When a young child is a witness, the first step for the judge to take is to satisfy himself that the child is a competent witness within the meaning of section 118 of the Indian Evidence Act, 1872. It is the duty of the court to ascertain whether from the extent of his intellectual capacity and understanding, the child witness is able to give a rational account of what he had seen, heard or done at a particular occasion. The witness should understand the duty of speaking truth or not.
If in a particular case, the possibility of the witness having been tutored can with certainty be excluded and his evidence is free from any defect and is impressive, and can safely be regarded as true disclosure of facts as they occurred, it ought not to be rejected simply because it has come from the mouth of a boy or girl of tender age.
Though it is an established principle that child witnesses are dangerous witnesses as they are pliable and liable to be influenced easily, shaken and moulded, but it is also an accepted norm that, if after careful scrutiny of their evidence, the court comes to the conclusion that there is an impress of truth in it, there is no obstacle in the way of accepting the evidence of a child witness.
A child is not to be taken as an incompetent witness whose evidence may have to be discarded always. The court should work out the portions of their statement improved by imaginations and deal with them according to law.9)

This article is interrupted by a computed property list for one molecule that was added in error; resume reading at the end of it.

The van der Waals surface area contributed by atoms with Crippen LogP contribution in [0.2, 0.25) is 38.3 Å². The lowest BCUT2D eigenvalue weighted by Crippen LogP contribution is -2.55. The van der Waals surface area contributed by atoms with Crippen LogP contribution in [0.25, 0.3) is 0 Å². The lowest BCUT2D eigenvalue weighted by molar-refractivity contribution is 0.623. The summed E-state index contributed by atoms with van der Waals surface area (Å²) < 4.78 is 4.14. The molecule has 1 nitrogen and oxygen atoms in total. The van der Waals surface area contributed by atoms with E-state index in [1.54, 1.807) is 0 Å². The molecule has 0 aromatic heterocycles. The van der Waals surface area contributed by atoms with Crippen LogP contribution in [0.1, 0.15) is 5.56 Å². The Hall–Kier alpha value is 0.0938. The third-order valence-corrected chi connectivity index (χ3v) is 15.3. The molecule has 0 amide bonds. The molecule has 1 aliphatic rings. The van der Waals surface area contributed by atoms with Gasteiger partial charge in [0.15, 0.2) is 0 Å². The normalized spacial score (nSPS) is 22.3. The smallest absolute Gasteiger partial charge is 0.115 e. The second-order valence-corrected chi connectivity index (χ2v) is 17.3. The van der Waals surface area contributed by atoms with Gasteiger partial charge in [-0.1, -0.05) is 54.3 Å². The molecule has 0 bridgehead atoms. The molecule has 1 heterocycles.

In the instant case, rejection of the testimony of seven years old girl on the ground that it was not possible for a child of that age to remember what happened three years ago has been held to be proper.10)
Dr. Henry Gross, who has been described by many as the father of criminal research, has set out in his book ‘Criminal Investigation’, the nature and character of evidence given by children. He has said that, in one sense, best witnesses are children of 7 to 10 years of age, as at that time love and hatred, ambition and hypocrisy, considerations of religion, rank etc. are yet unknown to them. He has however, pointed out the great drawbacks which have made men distrustful of the capacity of children. They are apt to say much more from imagination than they actually know. Sometimes, preliminary examination, which though not obligatory, is usually done for ascertaining whether child is intelligent enough to give evidence.
Judges and magistrates should always record their opinion that the child understands the duty of speaking the truth and state why they think that. Otherwise, the credibility of the witness may be seriously affected, so much so, that in some cases it may be necessary to reject the evidence altogether. Whether the magistrate or judge was really of that opinion can be gathered from the circumstances when there is no formal certificate.
Sunil Sharma is an advocate; editor and compiler of legal commentaries, having authored more than 40 books.